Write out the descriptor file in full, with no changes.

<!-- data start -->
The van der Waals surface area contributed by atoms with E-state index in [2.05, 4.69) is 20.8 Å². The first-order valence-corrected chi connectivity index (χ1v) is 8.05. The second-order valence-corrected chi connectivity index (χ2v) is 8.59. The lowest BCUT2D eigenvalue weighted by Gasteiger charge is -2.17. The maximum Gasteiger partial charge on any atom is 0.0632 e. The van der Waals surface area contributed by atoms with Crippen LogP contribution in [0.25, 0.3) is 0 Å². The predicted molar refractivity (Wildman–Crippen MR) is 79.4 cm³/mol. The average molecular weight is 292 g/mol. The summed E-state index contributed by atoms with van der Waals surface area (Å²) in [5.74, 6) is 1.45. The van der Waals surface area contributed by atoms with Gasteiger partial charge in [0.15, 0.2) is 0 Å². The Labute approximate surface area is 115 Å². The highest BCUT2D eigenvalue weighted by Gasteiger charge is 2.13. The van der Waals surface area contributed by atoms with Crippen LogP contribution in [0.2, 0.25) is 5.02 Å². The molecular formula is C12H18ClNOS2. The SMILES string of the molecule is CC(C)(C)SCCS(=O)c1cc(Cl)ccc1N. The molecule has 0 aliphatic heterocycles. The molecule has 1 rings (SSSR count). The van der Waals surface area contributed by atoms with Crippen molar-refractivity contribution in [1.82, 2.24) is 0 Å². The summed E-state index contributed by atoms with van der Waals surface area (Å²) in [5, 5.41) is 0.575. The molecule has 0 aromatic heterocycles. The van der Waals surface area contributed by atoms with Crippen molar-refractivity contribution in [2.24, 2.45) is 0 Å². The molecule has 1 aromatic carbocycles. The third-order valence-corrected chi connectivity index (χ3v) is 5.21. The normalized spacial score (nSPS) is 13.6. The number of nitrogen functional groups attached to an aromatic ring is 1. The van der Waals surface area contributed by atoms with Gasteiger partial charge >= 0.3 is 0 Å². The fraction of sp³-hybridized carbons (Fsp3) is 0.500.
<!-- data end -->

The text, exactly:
The van der Waals surface area contributed by atoms with E-state index in [2.05, 4.69) is 20.8 Å². The first-order valence-corrected chi connectivity index (χ1v) is 8.05. The second-order valence-corrected chi connectivity index (χ2v) is 8.59. The lowest BCUT2D eigenvalue weighted by Gasteiger charge is -2.17. The maximum Gasteiger partial charge on any atom is 0.0632 e. The van der Waals surface area contributed by atoms with Crippen LogP contribution in [0.25, 0.3) is 0 Å². The predicted molar refractivity (Wildman–Crippen MR) is 79.4 cm³/mol. The average molecular weight is 292 g/mol. The summed E-state index contributed by atoms with van der Waals surface area (Å²) in [5.74, 6) is 1.45. The van der Waals surface area contributed by atoms with Gasteiger partial charge in [0.15, 0.2) is 0 Å². The Labute approximate surface area is 115 Å². The highest BCUT2D eigenvalue weighted by Gasteiger charge is 2.13. The van der Waals surface area contributed by atoms with Crippen LogP contribution in [0.2, 0.25) is 5.02 Å². The molecular formula is C12H18ClNOS2. The SMILES string of the molecule is CC(C)(C)SCCS(=O)c1cc(Cl)ccc1N. The molecule has 0 aliphatic heterocycles. The molecule has 1 rings (SSSR count). The van der Waals surface area contributed by atoms with Crippen molar-refractivity contribution in [1.82, 2.24) is 0 Å². The summed E-state index contributed by atoms with van der Waals surface area (Å²) in [5, 5.41) is 0.575. The molecule has 0 aromatic heterocycles. The van der Waals surface area contributed by atoms with Crippen molar-refractivity contribution in [2.24, 2.45) is 0 Å². The molecule has 1 aromatic carbocycles. The third-order valence-corrected chi connectivity index (χ3v) is 5.21. The normalized spacial score (nSPS) is 13.6. The number of nitrogen functional groups attached to an aromatic ring is 1. The van der Waals surface area contributed by atoms with Gasteiger partial charge >= 0.3 is 0 Å². The fraction of sp³-hybridized carbons (Fsp3) is 0.500.